Pinkwater's writing reminds you how easy it is to sneak out of the ordinary world. All you need to do is take the bus to a different neighborhood, catch a midnight movie, walk to the end of an unfamiliar street and you're somewhere else: Tintown, Mars, the Waka-Waka plane of existence. What you find there is unexpectedly beautiful.
In "The Snarkout Boys and the Avocado of Death," there's a description of Beanbender's, a beer hall tucked away in the slums of Baconburg:
Beanbender's was made up of a number of dead trucks and a couple of railroad cars arranged in a circle, like covered wagons in the movies, made into a circle for protection against the Indians. All the dead trucks and railroad cars were covered with wooden shingles and banked with earth and gravel above the wheels. A number of kerosene lanterns were fastened to the outside of the circle. There was a door, with a lantern on either side, lighting up a sign painted on a board. BEANBENDER'S, it said.
This is Fellini in Wonderland, a magical world made of junk, a permanent carnival hiding in the underbelly of your hometown.
His writing is, in fact, so good that you sometimes wonder why children are the only ones who are supposed to like it. Pinkwater makes no bones about the fact that he writes for children -- he likes it that way. Grown-ups, he says, read mostly in order to go to sleep (which, he notes in passing, may explain much of contemporary American fiction). Children, on the other hand, haven't acquired the "habit of reading"; they pick up a book because they're interested in what you're saying, and if they aren't interested, they put the book down.
Pinkwater likens writing to stage magic: Kids don't go for sleight-of-hand because they aren't distracted by the magician's patter. To enchant them you need boxes with hollow walls, hidden pockets, mechanisms they don't understand. Children are demanding, irreverent and hard to fool.
This is an optimistic view of childhood, and it's one worth taking seriously. Pinkwater is talking back to Ritalin. If children have short attention spans, he implies, it's because nothing offered to them is interesting enough to hold their attention for long. Pinkwater's books are ample proof that, given the right materials, kids are capable of the kind of attentiveness we associate with, say, Proust scholars or 11th-century monks.
Witness the fan who tracked down 30 Pinkwater novels, or the author of the Hoboken Emergencyclopedia, a glossary of everything in the Pinkwater universe, from the Abominable Snowman ("a large hippie with big feet") to Zuzuki ("pushing one's opponent on the chest with one's head"). The entry for "pickle" traces the significance of said condiment in kosher, dill and sliced forms through seven novels, all cross-referenced. If anything, Pinkwater's fans may be a little too dedicated; the school psychologist would probably diagnose them with attention surplus disorder.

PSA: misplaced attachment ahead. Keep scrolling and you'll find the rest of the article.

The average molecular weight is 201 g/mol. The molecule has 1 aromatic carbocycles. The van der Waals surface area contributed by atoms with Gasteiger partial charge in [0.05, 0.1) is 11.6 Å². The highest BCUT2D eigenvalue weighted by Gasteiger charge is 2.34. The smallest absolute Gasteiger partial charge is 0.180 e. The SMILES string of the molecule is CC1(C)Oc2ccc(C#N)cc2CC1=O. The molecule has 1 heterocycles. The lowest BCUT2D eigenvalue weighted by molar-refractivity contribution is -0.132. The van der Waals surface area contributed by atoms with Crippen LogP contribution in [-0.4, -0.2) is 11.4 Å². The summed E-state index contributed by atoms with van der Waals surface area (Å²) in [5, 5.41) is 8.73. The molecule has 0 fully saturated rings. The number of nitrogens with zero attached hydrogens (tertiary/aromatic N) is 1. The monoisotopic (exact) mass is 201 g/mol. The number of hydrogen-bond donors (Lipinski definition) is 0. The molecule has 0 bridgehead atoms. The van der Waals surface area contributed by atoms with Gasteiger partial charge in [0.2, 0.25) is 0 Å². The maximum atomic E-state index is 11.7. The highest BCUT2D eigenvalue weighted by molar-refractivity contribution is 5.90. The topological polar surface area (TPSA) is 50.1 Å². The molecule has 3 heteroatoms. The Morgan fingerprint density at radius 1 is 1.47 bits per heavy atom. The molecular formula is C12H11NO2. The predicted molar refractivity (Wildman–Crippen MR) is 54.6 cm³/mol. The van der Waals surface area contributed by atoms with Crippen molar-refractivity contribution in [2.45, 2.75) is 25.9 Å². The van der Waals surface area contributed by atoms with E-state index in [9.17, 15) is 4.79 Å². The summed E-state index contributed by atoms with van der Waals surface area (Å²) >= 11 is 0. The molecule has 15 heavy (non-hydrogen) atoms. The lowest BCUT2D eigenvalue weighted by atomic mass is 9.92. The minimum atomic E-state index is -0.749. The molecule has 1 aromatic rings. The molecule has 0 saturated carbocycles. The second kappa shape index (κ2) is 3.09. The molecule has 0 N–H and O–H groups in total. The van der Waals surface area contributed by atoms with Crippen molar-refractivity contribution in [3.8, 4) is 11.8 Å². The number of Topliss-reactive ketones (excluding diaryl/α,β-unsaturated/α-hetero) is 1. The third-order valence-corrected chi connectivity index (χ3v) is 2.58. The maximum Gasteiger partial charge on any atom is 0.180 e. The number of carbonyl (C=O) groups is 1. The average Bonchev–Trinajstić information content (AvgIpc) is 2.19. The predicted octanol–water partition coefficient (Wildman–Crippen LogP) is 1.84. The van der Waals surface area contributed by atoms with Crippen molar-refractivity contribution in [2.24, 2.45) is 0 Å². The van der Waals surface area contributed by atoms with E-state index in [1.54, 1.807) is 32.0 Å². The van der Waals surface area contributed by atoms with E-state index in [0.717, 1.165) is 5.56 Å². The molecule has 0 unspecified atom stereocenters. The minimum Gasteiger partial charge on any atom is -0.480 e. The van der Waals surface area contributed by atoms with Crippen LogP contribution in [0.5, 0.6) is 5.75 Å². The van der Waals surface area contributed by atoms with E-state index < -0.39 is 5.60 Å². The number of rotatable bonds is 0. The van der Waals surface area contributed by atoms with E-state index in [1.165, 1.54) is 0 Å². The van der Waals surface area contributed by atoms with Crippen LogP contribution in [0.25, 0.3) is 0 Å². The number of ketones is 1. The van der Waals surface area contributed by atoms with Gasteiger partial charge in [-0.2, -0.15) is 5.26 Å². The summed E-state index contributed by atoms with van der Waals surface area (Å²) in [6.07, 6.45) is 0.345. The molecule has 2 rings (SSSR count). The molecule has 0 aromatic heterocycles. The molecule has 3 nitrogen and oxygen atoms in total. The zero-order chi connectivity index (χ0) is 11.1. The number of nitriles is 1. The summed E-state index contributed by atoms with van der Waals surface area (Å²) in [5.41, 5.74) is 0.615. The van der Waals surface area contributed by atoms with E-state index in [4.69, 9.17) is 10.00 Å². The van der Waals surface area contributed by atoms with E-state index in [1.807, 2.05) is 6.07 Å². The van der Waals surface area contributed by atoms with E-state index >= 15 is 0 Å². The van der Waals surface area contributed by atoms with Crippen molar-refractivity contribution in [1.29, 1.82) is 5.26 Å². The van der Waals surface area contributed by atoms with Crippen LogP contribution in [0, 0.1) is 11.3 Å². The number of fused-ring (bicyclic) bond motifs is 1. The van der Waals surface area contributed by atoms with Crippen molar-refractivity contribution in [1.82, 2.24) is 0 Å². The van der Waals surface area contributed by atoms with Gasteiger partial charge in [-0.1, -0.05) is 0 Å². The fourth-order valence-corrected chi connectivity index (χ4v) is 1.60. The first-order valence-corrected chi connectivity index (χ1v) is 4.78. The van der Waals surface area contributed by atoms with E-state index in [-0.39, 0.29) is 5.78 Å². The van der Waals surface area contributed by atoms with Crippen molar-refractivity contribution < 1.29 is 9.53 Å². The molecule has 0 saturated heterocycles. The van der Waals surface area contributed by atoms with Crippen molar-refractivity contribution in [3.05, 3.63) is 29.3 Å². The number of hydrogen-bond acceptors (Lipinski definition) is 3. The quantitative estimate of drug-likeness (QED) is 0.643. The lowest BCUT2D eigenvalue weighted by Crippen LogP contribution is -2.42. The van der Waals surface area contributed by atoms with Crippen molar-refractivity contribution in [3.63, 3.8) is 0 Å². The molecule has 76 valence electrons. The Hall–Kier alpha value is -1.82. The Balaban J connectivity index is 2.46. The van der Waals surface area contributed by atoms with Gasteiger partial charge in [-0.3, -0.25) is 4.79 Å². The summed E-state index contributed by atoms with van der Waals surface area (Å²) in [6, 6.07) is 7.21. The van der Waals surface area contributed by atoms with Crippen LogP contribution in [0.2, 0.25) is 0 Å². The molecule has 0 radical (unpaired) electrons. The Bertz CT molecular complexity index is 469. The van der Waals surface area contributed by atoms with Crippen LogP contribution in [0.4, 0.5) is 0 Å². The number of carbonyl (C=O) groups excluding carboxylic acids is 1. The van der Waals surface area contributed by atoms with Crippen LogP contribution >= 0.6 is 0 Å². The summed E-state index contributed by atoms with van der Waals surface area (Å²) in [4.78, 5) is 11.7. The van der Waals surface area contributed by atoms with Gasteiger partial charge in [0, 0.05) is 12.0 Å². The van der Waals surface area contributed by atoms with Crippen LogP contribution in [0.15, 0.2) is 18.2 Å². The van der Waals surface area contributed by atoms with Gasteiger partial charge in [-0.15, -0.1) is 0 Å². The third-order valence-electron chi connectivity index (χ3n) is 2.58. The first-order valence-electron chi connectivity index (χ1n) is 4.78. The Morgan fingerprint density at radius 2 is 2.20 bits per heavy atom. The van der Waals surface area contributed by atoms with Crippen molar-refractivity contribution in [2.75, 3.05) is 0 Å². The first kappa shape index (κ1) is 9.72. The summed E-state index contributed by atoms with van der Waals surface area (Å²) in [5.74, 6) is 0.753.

The readers who build Web-based glossaries are exceptional, but they're by no means the only fans. When Pinkwater started out as a children's author, he assumed that his audience would be mostly kids like himself: bookish, slightly maladjusted, with a 10-dollar vocabulary and a taste for the bizarre. The sort of children, in other words, who grow up to be writers, or monks, or (God forbid!) Proust scholars.
To his amazement, Pinkwater gets fan letters from the normal children, too: the cheerleaders, the class presidents, the captains of the soccer team. "Maybe I'm a better writer than I thought," he speculates. Could it be, I ask, that people are also stranger than he anticipated? He agrees: "Everyone is freakier than I thought."
Indeed. Why else would a reader in her 20s write to Pinkwater about the meaning of cheese? The truth is that his appeal cuts across a number of boundaries: normal vs. weird, old vs. young. Pinkwater's writing is absurd, but so is the world -- witness Emergency Librarian Magazine, Jesse Ventura or just about anything on the Web. Where there's room to accept absurdity, there's room for wonder. Reading Pinkwater, you can sit back and think about how strange everything is and, occasionally, how beautiful.
There are, of course, those who would argue that it's unhealthy to read a children's author past the age of, say, 24. Big people are supposed to reserve their enthusiasm for real estate, business plans and zero-sum games played by linguistically-impoverished men with hairy knuckles. This, in my view, is real nonsense. A world in which it's uncool for grownups to care passionately about books -- children's books, any books -- would be infinitely scarier than a world with telepathic avocados or real estate agents from outer space.
Therefore, read Pinkwater. Read him to your children. Read him in secret when your children aren't around. With a veritable cavalcade of Pinkwater books due in the spring, you have no excuse to do otherwise, unless you're an avocado or, I suppose, a real estate agent.